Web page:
Hair disorders cause significant distress. The main, but limited, treatment for hair loss is minoxidil, an ATP-­sensitive potassium (KATP) channel opener whose mechanism of stimulation is unclear. The regulatory component of KATP channels has three forms: SUR1, SUR2A and SUR2B which all respond to different molecules. Minoxidil only opens SUR2B channels, though SUR1 and SUR2B are present in human hair follicles. To expand our understanding, the red deer hair follicle model was used initially. Deer follicles expressed the same KATP channel genes as human follicles when growing (anagen), but no channels were detected in resting follicles. This reinforces the importance of KATP channels in active hair growth and the usefulness of the deer model. To assess whether SUR1 KATP channels are actually involved in human hair growth, the effects of a selective SUR1 channel opener, NNC55-­9216, on scalp follicle growth in organ culture was examined. NNC55-­9216 stimulated anagen; its effect was augmented by minoxidil. This creates the potential for more effective pharmaceuticals to treat hair loss via SUR1 channels, either alone or in combination with minoxidil. The dermal papilla plays a crucial regulatory role in hair follicle activity determining the type of hair produced. Minoxidil had no effect on dermal papilla cell proliferation, but altered the profile of proteins produced when assessed by proteomics. Further research into the roles of KATP channels and greater understanding of the significance of these protein changes should enhance our knowledge of hair biology and help the development of new, improved therapies for hair pathologies.
    • Investigations to identify the influence of the inhalation manoeuvre on the ex-vivo dose emission and the in-vitro aerodynamic dose emission characteristics of dry powder inhalers: Studies to identify the influence of inhalation flow, inhalation volume and the number of inhalations per dose on the ex-vivo dose emission and the in-vitro aerodynamic dose emission characteristics of dry powder inhalers.

      Chrystyn, Henry; Assi, Khaled H.; Ibn Yakubu, Sani (University of BradfordInstitute of Pharmaceutical Innovation, 2011-04-04)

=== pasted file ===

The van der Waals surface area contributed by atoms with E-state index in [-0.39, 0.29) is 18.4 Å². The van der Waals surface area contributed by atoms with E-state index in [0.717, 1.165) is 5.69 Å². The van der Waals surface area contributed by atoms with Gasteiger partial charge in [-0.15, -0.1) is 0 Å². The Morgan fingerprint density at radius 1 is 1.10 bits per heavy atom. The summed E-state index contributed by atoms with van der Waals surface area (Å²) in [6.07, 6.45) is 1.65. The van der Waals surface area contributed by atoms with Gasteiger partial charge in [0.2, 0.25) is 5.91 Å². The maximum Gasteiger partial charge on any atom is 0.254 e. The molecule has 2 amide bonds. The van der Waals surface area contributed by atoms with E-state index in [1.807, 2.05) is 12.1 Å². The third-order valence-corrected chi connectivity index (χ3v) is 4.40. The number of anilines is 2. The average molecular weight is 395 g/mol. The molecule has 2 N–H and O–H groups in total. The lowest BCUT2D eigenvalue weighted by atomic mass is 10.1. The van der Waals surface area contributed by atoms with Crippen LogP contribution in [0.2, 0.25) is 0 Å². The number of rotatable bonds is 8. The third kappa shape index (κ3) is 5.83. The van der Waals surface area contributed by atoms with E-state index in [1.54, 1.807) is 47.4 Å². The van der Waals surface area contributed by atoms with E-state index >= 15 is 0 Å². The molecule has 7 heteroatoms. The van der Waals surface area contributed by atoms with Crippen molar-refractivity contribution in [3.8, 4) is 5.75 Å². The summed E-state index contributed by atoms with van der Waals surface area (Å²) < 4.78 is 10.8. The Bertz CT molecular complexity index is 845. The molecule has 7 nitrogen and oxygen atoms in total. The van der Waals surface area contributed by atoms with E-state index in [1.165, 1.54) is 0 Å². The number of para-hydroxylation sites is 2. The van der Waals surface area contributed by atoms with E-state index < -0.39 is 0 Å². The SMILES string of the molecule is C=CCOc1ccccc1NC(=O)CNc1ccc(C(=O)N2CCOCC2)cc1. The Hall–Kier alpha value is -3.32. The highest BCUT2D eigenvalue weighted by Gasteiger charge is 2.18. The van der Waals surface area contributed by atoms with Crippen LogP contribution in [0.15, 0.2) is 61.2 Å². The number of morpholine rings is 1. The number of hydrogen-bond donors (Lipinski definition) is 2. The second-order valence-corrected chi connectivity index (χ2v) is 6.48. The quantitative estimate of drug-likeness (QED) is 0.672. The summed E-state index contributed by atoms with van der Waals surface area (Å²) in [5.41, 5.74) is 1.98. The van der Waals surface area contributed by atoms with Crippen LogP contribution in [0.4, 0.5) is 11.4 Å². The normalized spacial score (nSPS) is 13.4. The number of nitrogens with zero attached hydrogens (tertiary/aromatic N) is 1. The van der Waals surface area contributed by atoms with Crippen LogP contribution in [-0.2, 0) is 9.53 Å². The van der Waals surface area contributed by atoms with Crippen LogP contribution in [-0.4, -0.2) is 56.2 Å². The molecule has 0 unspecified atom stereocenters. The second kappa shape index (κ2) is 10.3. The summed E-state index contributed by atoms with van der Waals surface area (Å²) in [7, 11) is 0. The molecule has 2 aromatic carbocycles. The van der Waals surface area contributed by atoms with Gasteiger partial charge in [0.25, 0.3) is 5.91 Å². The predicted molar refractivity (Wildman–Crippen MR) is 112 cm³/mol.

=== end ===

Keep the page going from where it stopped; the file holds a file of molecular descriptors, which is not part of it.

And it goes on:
Currently available dry powder inhalers (DPIs) for drug delivery to the lungs require turbulent energy to generate and disperse aerosol particles in the respirable range ¿5¿m during inhalation. The patient's inspiratory effort together with the resistance inside the device creates this energy. Different inhalers provide varying degrees of resistance to inhalation flow and require different inhalation techniques for the generation and delivery of drug fine particles in respirable size range to the lungs. The aim of this research programme was to identify the influence of inhalation flow, inhalation volume and the number of inhalations per dose on the ex-vivo dose emission and the in-vitro aerodynamic dose emission characteristics of the salbutamol Accuhaler®, Easyhaler®, and Clickhaler® and the terbutaline Turbuhaler® DPIs. A high-performance liquid chromatography method for the assay of salbutamol sulphate and terbutaline sulphate in aqueous samples was modified and accordingly validated. In-vitro dose emission of the four different DPIs was measured using the pharmacopoeia method with modifications to simulate varying inhalation flows within patient and between patients. The ranges of the total emitted dose (% nominal dose) at the inhalation flow range of 10 - 60 Lmin-1, following one and two inhalations per metered dose for 2L and 4L inhaled volumes were as follows: the Accuhaler (52.64- 85.11; 61.88-85.11 and 59.23-85.11; 62.81-85.11); the Easyhaler (68.35-91.99; 79.94-91.99 and 73.83-92.51; 80.40-92.51); the Clickhaler (46.55-96.49; 51.12-96.49 and 51.18-101.39; 59.71-101.39) as well as the Turbuhaler (46.08-88.13; 51.95-88.13 and 48.05-89.22; 48.64-89.22). The results highlight that the four inhalers have flow-dependent dose emission property to a varying degree using 2L and 4 L inhaled volumes. There was no significant difference in the total emitted dose between a 2L inhaled volume and a 4L inhaled volume at each inhalation flow. Furthermore, the total emitted dose from the Easyhaler®, Clickhaler®, and Turbuhaler® was significantly (p¿0.001) greater with two inhalations than one inhalation per metered dose across the range of inhalation flow (10 ¿ 60) Lmin-1. This effect was only observed at inhalation flow less than 30 Lmin-1 with the Accuhaler®. Overall there is a significant difference in the total emitted dose. The ex-vivo dose emission of the four different DPIs has been determined using the In- Check Dial device to train twelve non-smoking healthy adult volunteers to inhale at slow (30 Lmin-1) and fast (60 L min-1) inhalation flows through the device with its dial set corresponding to each inhaler. Subsequently each volunteer inhaled at the trained inhalation flows through each active inhaler. The local ethics committee approval was obtained prior to the study and all volunteers gave signed informed consent. The results obtained demonstrate that the studied inhalers have flow-dependent dose emission, thereby enhancing confidence in the use of the In-Check Dial® to identify a patient¿s inhalation flows through a variety of DPIs. Also the total emitted dose determined by ex-vivo methodology was significantly (p¿0.05) greater with two inhalations than one inhalation per metered dose. The results of the in-vitro aerodynamic dose emission characteristics highlight that the fine particle dose (FPD) from the four studied inhalers is flow dependent. Also the minimum inhalation flow to generate the (FPD) with the appropriate characteristics for lung deposition has been identified to be 20 L min-1 for the Accuhaler®, Easyhaler® and Clickhaler®, while that for the Turbuhaler® is about 30 L min-1. Also the inhalation volume above 2L and the number of inhalations for each dose have respectively no significant (p¿0.05) influence on the FPD emitted from the four studied inhalers. The results support the present instructions to patients using these inhalers to inhale once for each dose as fast as they can.